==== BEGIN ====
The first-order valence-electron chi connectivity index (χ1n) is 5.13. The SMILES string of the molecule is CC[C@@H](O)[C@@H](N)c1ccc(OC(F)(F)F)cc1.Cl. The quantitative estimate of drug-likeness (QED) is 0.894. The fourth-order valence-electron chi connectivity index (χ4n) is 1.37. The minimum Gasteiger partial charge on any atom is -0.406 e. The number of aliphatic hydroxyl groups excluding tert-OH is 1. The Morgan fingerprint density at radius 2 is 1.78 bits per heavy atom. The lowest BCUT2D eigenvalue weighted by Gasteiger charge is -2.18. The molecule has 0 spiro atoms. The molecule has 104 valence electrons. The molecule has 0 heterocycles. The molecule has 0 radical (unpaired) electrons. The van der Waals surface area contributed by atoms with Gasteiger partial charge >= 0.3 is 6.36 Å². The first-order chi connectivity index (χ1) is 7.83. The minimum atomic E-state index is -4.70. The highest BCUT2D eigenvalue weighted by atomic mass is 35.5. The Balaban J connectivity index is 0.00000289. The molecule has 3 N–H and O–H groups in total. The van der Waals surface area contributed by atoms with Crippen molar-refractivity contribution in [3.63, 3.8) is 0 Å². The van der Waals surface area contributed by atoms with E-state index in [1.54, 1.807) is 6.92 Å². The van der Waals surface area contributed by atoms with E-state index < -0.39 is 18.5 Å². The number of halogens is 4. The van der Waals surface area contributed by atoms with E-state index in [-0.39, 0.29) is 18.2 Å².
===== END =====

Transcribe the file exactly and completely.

The first-order valence-electron chi connectivity index (χ1n) is 5.13. The SMILES string of the molecule is CC[C@@H](O)[C@@H](N)c1ccc(OC(F)(F)F)cc1.Cl. The quantitative estimate of drug-likeness (QED) is 0.894. The fourth-order valence-electron chi connectivity index (χ4n) is 1.37. The minimum Gasteiger partial charge on any atom is -0.406 e. The number of aliphatic hydroxyl groups excluding tert-OH is 1. The Morgan fingerprint density at radius 2 is 1.78 bits per heavy atom. The lowest BCUT2D eigenvalue weighted by Gasteiger charge is -2.18. The molecule has 0 spiro atoms. The molecule has 104 valence electrons. The molecule has 0 heterocycles. The molecule has 0 radical (unpaired) electrons. The van der Waals surface area contributed by atoms with Gasteiger partial charge >= 0.3 is 6.36 Å². The first-order chi connectivity index (χ1) is 7.83. The minimum atomic E-state index is -4.70. The highest BCUT2D eigenvalue weighted by atomic mass is 35.5. The Balaban J connectivity index is 0.00000289. The molecule has 3 N–H and O–H groups in total. The van der Waals surface area contributed by atoms with Crippen molar-refractivity contribution in [3.63, 3.8) is 0 Å². The van der Waals surface area contributed by atoms with E-state index in [1.54, 1.807) is 6.92 Å². The van der Waals surface area contributed by atoms with E-state index < -0.39 is 18.5 Å². The number of halogens is 4. The van der Waals surface area contributed by atoms with E-state index in [-0.39, 0.29) is 18.2 Å².